A lot of women opt for an unmedicated birth. However, I am not one of those women. I received little to no relief from an epidural during Benji’s birth, so I was very open with the Anesthesiologist this time around. I’m not great with pain management, and wanted to be able to focus on my breath and pushing vs how much pain I was in. Personal choice.

Once the epidural started to kick in my husband and I decided to close our eyes to get a bit of rest.

Labor and Delivery Can be Impossible to Predict

Around 11:00 pm my husband I awoke to a team of nurses and doctors rushing in to our room. I was still a little foggy from the medication and taking a mini nap, so I was confused and trying to follow along with what was happening. My blood pressure had dipped very low (around 85/50), bringing Micah’s heart rate down too. Nurses were turning me in all sorts of positions trying to get his heart rate to come back up. Because of the epidural I was dead weight, unable to do much myself.

I remember a nurse explaining what was happening to me. All I heard was “Emergency C-Section” and started crying. That certainly wasn’t on my birth plan. I could see the doctor in the corner explaining everything to my husband. In those situations they have 1-2 minutes max to get a response from baby, or you’re taken directly to the Operating Room.

Luckily Micah’s heart rate picked up when I was in a fully upright and seated position. I sat there for a few minutes receiving oxygen and extra monitoring. Probably one of the scariest minutes of my life.

When things calmed down I received my first cervical check of my visit. 9 cm dilated and -1 station. We were getting close.

One quick note: In preparing birth this time around I learned cervical checks aren’t always necessary. They are invasive, and doctors don’t always need that information to make decisions. Before you receive one, it’s ok to ask if it’s totally necessary. 

Time to Push

Within an hour I could feel Micah sitting very low in the pelvis. They say you’ll know when “it’s time.” Mama usually gets pretty anxious to push and move things along, and I completely agree.

One of the benefits of delivering at a teaching hospital like UCSD is the abundance of staff available in Labor & Delivery. The on call OB was in the operating room, so a Resident and Midwife delivered Micah. I also had two nurses and a Medical Student nearby observing. Some may find this a bit overwhelming, but I loved having the extra sets of eyes and experts available for Micah’s care.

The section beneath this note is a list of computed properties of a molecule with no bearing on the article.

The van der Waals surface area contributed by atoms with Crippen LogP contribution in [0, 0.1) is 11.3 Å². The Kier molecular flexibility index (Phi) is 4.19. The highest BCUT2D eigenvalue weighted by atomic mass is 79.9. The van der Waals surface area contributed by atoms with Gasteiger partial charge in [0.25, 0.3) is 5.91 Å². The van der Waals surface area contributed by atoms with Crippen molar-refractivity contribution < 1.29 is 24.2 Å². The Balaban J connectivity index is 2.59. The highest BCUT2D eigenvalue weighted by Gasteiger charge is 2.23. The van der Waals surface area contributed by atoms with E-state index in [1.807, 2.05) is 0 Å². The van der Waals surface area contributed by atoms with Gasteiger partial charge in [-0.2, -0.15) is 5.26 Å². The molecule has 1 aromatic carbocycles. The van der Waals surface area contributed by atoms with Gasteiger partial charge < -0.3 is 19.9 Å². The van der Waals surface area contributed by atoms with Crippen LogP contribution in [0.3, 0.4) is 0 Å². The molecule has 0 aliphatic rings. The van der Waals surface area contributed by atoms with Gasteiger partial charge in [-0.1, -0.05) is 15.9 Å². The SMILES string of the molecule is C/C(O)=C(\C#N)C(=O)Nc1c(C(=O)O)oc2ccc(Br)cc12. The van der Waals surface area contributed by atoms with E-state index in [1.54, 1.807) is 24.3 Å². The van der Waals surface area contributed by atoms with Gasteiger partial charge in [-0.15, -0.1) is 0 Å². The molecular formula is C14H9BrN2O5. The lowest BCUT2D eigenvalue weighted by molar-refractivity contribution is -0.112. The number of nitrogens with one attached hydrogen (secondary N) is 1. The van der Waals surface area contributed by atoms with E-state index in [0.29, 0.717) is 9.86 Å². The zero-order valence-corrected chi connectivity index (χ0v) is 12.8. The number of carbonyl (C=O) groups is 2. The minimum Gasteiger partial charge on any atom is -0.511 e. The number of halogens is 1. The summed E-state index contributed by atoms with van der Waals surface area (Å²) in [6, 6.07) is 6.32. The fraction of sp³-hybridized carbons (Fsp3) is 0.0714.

I pushed for 30 minutes to deliver Micah, very different from the 4+ hours of pushing with Benji. I received a lot of great coaching and support from the team, felt more at ease without being in tremendous pain, and also delivered a baby with a much smaller head 🙂 When he arrived and was placed on my chest all I could feel was a huge sense of relief. Shortly thereafter came the placenta, and some treasured skin-to-skin time with our son.


My entire pregnancy I was convinced Micah was a 10 pound baby 🙂 I felt SO large and uncomfortable. But, he weighed in at 7 pounds, 1 oz, just a tad bigger than his older brother.

Before Heading Home

We spent two nights in the hospital, primarily because Micah was born in the middle of the night. Most tests on newborns are performed at 24 hours of life, so we opted to stay versus going home at 4 am. Due to COVID restrictions we were confined to our room for the most part, with my husband leaving to grab food from the cafeteria a few times.

Did I wear a mask during pushing? Yes. I’ve seen a lot of conversation around wearing a mask in the hospital and when pushing. I wore a mask from the moment I walked in until the moment I left, minus alone time in our room, when I received oxygen, and when I was a bit too out of it. I recommend bringing a few mask options. Something comfortable so it becomes a non-issue.


Pregnancy during COVID was not without its challenges. There was a lot of isolation, lack of partner support, and the constant fear of contracting the virus and its effects on baby. I feel like I missed out on a lot of the pregnancy experience, as did my husband. But, we are both beyond grateful for a smooth delivery and healthy baby boy. While we are still settling into our new routine, I can’t help but feel like our little family is now a bit more complete <3

I’ll be sharing a bit more about our journey as a family of four and my own postpartum recovery and rehab here on the blog and on social media. I’d love for you to stop by and say hi!